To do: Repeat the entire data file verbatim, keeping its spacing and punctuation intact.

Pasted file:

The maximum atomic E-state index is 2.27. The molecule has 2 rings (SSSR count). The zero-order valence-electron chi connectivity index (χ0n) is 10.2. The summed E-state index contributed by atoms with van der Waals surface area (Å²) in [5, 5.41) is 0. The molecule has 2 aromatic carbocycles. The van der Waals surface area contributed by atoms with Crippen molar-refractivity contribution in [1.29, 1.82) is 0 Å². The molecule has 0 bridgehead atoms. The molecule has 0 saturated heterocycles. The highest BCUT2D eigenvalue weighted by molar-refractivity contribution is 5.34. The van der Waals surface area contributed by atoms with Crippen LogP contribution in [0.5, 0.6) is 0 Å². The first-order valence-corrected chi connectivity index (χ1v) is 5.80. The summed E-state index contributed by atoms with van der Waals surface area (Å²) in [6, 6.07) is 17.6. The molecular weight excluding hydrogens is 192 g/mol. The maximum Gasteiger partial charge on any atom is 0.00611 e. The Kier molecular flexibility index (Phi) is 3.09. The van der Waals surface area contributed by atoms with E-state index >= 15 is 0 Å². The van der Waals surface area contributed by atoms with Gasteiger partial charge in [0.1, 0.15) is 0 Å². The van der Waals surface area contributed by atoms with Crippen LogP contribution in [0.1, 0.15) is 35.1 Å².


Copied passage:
The maximum atomic E-state index is 2.27. The molecule has 2 rings (SSSR count). The zero-order valence-electron chi connectivity index (χ0n) is 10.2. The summed E-state index contributed by atoms with van der Waals surface area (Å²) in [5, 5.41) is 0. The molecule has 2 aromatic carbocycles. The van der Waals surface area contributed by atoms with Crippen molar-refractivity contribution in [1.29, 1.82) is 0 Å². The molecule has 0 bridgehead atoms. The molecule has 0 saturated heterocycles. The highest BCUT2D eigenvalue weighted by molar-refractivity contribution is 5.34. The van der Waals surface area contributed by atoms with Crippen LogP contribution in [0.5, 0.6) is 0 Å². The first-order valence-corrected chi connectivity index (χ1v) is 5.80. The summed E-state index contributed by atoms with van der Waals surface area (Å²) in [6, 6.07) is 17.6. The molecular weight excluding hydrogens is 192 g/mol. The maximum Gasteiger partial charge on any atom is 0.00611 e. The Kier molecular flexibility index (Phi) is 3.09. The van der Waals surface area contributed by atoms with E-state index >= 15 is 0 Å². The van der Waals surface area contributed by atoms with Gasteiger partial charge in [0.1, 0.15) is 0 Å². The van der Waals surface area contributed by atoms with Crippen LogP contribution in [0.1, 0.15) is 35.1 Å².